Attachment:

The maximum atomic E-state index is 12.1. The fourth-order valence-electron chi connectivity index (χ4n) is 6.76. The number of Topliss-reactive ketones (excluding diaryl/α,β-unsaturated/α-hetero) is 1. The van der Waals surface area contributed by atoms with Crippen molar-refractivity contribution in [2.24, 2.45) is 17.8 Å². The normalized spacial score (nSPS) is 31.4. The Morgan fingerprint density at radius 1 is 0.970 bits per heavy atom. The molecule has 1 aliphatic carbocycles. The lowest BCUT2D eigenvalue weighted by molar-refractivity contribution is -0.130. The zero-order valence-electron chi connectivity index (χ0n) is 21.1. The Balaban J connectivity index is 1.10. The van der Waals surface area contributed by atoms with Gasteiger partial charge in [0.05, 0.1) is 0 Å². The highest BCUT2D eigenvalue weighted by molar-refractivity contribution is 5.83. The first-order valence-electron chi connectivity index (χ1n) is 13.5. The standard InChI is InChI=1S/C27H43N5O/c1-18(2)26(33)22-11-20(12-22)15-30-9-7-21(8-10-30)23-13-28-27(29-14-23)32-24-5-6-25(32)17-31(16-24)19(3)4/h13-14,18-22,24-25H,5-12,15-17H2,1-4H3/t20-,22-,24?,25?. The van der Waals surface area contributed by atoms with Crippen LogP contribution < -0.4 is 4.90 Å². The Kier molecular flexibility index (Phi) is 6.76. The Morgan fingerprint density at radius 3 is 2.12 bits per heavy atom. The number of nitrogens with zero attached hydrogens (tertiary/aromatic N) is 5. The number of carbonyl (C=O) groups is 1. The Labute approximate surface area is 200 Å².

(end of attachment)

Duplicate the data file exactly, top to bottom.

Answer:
The maximum atomic E-state index is 12.1. The fourth-order valence-electron chi connectivity index (χ4n) is 6.76. The number of Topliss-reactive ketones (excluding diaryl/α,β-unsaturated/α-hetero) is 1. The van der Waals surface area contributed by atoms with Crippen molar-refractivity contribution in [2.24, 2.45) is 17.8 Å². The normalized spacial score (nSPS) is 31.4. The Morgan fingerprint density at radius 1 is 0.970 bits per heavy atom. The molecule has 1 aliphatic carbocycles. The lowest BCUT2D eigenvalue weighted by molar-refractivity contribution is -0.130. The zero-order valence-electron chi connectivity index (χ0n) is 21.1. The Balaban J connectivity index is 1.10. The van der Waals surface area contributed by atoms with Gasteiger partial charge in [0.05, 0.1) is 0 Å². The highest BCUT2D eigenvalue weighted by molar-refractivity contribution is 5.83. The first-order valence-electron chi connectivity index (χ1n) is 13.5. The standard InChI is InChI=1S/C27H43N5O/c1-18(2)26(33)22-11-20(12-22)15-30-9-7-21(8-10-30)23-13-28-27(29-14-23)32-24-5-6-25(32)17-31(16-24)19(3)4/h13-14,18-22,24-25H,5-12,15-17H2,1-4H3/t20-,22-,24?,25?. The van der Waals surface area contributed by atoms with Crippen LogP contribution < -0.4 is 4.90 Å². The Kier molecular flexibility index (Phi) is 6.76. The Morgan fingerprint density at radius 3 is 2.12 bits per heavy atom. The number of nitrogens with zero attached hydrogens (tertiary/aromatic N) is 5. The number of carbonyl (C=O) groups is 1. The Labute approximate surface area is 200 Å².